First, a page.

The Etch-Resist Transfers

The etch-resist transfers

There are several methods of making the printed circuit board resistant to the etching process. One popular method uses board which is pre-coated with a coating sensitive to UV light. The track layout is printed onto acetate film which is used, in effect, as a negative to make a contact 'print' on the copper. Parts of the copper which where exposed to UV light become soluble in the etchant.

Another modern method requires the use of a laser printer or photo-copier to produce the track layout on special "press n peel" film. This is then ironed onto the copper printed circuit board. When it is peeled off, the etch-resistant tracks remain on the board.

The simplest method of all consists simply of a felt tip pen containing special etch-resistant ink. These pens are good to 'touch up' parts of a board prior to etching but I wouldn't recommend them for making the entire board.

transfer using transfers
We're going to use etch-resist transfers as shown here. They come on sheets of clear acetate and are simply transferred to the printed circuit board by rubbing with a blunt, hard pencil. With your piece of printed circuit board clean and shiny, copy the layout from your pencil drawing as shown above. Once the transfers are in place, cover them with a sheet of the transfer's backing paper and press down really hard.


The etch-resist solution

When the board is complete, give it a final, thorough check-over. Make sure the tracks and pads are thoroughly pressed onto the copper and there are no errors in the layout.

Mix the etching solution as per the instructions and pour it carefully into an old plastic dish. I use an old photographic developer dish.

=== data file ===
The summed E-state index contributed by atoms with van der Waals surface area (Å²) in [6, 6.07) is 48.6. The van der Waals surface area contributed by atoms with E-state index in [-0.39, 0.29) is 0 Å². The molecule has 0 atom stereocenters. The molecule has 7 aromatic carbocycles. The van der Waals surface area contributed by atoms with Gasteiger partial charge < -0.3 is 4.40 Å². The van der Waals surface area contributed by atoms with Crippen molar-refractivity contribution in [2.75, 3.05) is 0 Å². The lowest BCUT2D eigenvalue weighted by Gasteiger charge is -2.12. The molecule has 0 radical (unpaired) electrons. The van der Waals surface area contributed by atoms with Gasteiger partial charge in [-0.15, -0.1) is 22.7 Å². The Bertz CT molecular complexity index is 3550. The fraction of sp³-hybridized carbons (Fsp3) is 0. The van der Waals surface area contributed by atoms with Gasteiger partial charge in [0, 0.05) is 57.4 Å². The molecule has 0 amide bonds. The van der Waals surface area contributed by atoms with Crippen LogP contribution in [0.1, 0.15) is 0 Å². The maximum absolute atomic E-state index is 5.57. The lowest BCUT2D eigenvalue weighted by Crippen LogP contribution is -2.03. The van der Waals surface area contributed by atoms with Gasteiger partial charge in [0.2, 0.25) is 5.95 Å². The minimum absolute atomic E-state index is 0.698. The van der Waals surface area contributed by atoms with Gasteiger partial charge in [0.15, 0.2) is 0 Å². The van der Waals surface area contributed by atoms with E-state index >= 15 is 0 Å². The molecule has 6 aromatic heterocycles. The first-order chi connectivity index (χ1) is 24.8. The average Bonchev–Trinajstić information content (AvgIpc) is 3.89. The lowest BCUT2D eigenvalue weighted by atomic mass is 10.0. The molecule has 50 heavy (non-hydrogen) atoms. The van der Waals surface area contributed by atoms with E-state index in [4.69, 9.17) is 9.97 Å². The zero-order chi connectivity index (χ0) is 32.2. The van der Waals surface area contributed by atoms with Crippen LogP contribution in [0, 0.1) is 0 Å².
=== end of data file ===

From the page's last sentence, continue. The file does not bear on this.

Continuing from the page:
Treat this solution with care. It is toxic, corrosive and will badly stain anything it comes into contact with. Do not allow it to contact bare skin. Preferrably, use forceps or an old plastic clothes peg to handle the board.

ready Lift the board from the solution at frequent intervals. This will allow fresh solution onto the surface of the board to assist the etching proccess. With fresh solution, it will take about 40 minutes to an hour to etch away the unwanted areas of copper.

Don't leave the board in the solution longer than necessary or the etching solution will begin to undercut the etch-resist transfers. Conversely, don't remove it too soon or there could be areas of copper not completely etched away where tracks are close together.

drill When you're sure the etching is complete, lift the board from the solution and rinse it thoroughly with plenty of warm running water. Finally, use washing up liquid and an old kitchen sponge - the type with a scouring surface on one side - to remove the etch-resist and produce a PCB with clean, shiny copper.

Examine it carefully again, using a magnifying glass if necessary, to make sure there are no hairline cracks in the tracks (these can usually be bridged with solder if there are any) and check that any tracks which are close together are not bridged with un-etched copper (use a sharp needle to clear them if there are any such areas).


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